1
$\begingroup$

I have a case where I need to calculate the force per area (pressure) between two flexible magnets of equal shape and dimensions (2000×25×5mm). I'm trying to figure out what strength of each magnet is needed to achieve a predetermined pull force between both magnets, and how does dimensions adjustment affect this calculation. The two magnets are to be stuck onto each other. I've been recently researching on how much force is generated by two magnets stuck together by magnetic attraction, and all I've got are:

Force between two magnetic poles

If both poles are small enough to be represented as single points then they can be considered to be point magnetic charges. Classically, the force between two magnetic poles is given by:

$${\displaystyle F={{\mu q_{m1}q_{m2}} \over {4\pi r^{2}}}}$$ where

F is force (SI unit: newton) qm1 and qm2 are the magnitudes of magnetic poles (SI unit: ampere-meter) μ is the permeability of the intervening medium (SI unit: tesla meter per ampere, henry per meter or newton per ampere squared) r is the separation (SI unit: meter). The pole description is useful to practicing magneticians who design real-world magnets, but real magnets have a pole distribution more complex than a single north and south. Therefore, implementation of the pole idea is not simple. In some cases, one of the more complex formulas given below will be more useful.

Force between two nearby magnetized surfaces of area A

The mechanical force between two nearby magnetized surfaces can be calculated with the following equation. The equation is valid only for cases in which the effect of fringing is negligible and the volume of the air gap is much smaller than that of the magnetized material, the force for each magnetized surface is:

$${\displaystyle F={\frac {\mu _{0}H^{2}A}{2}}={\frac {B^{2}A}{2\mu _{0}}}}$$ where:

A is the area of each surface, in m2 H is their magnetizing field, in A/m. μ0 is the permeability of space, which equals $4π×10^{−7}$ T·m/A B is the flux density, in T

Link: https://en.m.wikipedia.org/wiki/Force_between_magnets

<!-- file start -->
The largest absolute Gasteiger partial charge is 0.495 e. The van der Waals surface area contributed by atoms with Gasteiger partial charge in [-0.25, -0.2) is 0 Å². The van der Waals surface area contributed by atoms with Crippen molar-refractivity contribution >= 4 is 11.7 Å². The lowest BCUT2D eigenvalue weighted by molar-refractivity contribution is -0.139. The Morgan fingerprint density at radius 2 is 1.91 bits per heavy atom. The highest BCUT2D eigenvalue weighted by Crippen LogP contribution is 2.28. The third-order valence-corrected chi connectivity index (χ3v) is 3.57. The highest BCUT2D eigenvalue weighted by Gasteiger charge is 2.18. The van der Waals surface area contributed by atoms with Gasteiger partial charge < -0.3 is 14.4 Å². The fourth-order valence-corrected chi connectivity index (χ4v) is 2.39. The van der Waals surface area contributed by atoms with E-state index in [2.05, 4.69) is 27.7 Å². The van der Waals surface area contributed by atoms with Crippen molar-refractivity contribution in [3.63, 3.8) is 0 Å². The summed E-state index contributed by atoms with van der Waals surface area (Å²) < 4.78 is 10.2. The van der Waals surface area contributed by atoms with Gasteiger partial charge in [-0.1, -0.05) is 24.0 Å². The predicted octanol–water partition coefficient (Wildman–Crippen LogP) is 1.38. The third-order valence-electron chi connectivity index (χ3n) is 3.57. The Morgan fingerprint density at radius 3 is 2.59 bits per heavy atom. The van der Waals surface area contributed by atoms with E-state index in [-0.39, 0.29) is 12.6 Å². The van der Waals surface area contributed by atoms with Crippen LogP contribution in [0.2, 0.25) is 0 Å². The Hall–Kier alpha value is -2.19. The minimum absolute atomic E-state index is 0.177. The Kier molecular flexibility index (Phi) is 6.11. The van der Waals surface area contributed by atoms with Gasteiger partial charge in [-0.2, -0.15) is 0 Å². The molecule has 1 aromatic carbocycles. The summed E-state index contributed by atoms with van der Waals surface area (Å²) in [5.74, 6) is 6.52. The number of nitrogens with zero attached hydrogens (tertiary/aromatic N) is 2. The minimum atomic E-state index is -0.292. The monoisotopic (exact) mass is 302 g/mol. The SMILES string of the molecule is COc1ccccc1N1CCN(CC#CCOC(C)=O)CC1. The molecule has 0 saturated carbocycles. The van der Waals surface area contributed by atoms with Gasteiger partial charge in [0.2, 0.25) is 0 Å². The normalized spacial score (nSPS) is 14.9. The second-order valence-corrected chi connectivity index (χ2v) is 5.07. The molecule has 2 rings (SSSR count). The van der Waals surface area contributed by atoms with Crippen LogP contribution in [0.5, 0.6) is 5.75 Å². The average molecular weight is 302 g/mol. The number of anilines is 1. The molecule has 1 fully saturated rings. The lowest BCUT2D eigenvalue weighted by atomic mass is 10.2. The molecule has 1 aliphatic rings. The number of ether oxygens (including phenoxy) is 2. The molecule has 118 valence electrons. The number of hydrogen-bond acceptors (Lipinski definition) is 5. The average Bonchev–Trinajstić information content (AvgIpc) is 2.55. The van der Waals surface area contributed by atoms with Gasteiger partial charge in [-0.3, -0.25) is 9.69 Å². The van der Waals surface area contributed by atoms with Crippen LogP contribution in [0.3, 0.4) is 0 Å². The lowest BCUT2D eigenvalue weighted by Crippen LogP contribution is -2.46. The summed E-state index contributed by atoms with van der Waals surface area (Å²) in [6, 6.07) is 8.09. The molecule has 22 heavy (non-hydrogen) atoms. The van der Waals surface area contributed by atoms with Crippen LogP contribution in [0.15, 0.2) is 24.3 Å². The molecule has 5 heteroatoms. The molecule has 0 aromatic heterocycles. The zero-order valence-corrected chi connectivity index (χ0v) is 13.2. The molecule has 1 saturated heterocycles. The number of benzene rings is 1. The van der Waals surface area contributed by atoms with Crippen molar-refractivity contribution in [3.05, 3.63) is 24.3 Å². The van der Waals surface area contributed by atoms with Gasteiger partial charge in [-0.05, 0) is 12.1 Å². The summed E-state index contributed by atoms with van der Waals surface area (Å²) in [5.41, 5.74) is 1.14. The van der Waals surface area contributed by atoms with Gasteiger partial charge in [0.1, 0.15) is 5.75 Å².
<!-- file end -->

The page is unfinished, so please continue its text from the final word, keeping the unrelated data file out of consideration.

So my question is, how do I achieve the above stated feat.

$\endgroup$
  • $\begingroup$ You must at least specify the shape of the magnets and how they are magnetized. $\endgroup$ – Alex Trounev May 8 at 20:10
  • $\begingroup$ That's a rectangle (200×25×5mm). $\endgroup$ – TechDroid May 8 at 20:14
  • $\begingroup$ What else is known about these magnets? $\endgroup$ – Alex Trounev May 8 at 20:23
  • $\begingroup$ They are flexible magnet having a rare-earth material (NdFeB) infused in a vinyl/rubber resin. I don't know of their magnetic properties yet, they're still contextual (a work in progress). $\endgroup$ – TechDroid May 9 at 2:45
  • $\begingroup$ These magnets are magnetized perpendicular to the 200x25 plane? $\endgroup$ – Alex Trounev May 9 at 9:19
1
$\begingroup$

The method of poles is valid only when the magnets are far apart, because it replaces extended body by a pair of points and force between these points decays with distance as $1/r^2$. That is, when the points are close, the force becomes arbitrarily high. This does not happen with real magnets, because the poles are not really points and they cannot get as close to each other - mechanical contact and their rigidity will prevent that.

The general method for finding force between permanent magnets (applicable for any shape and position of magnets) is to calculate forces due to magnetic field of the magnet 1 on all magnetic moments composing magnet 2 and sum up those forces.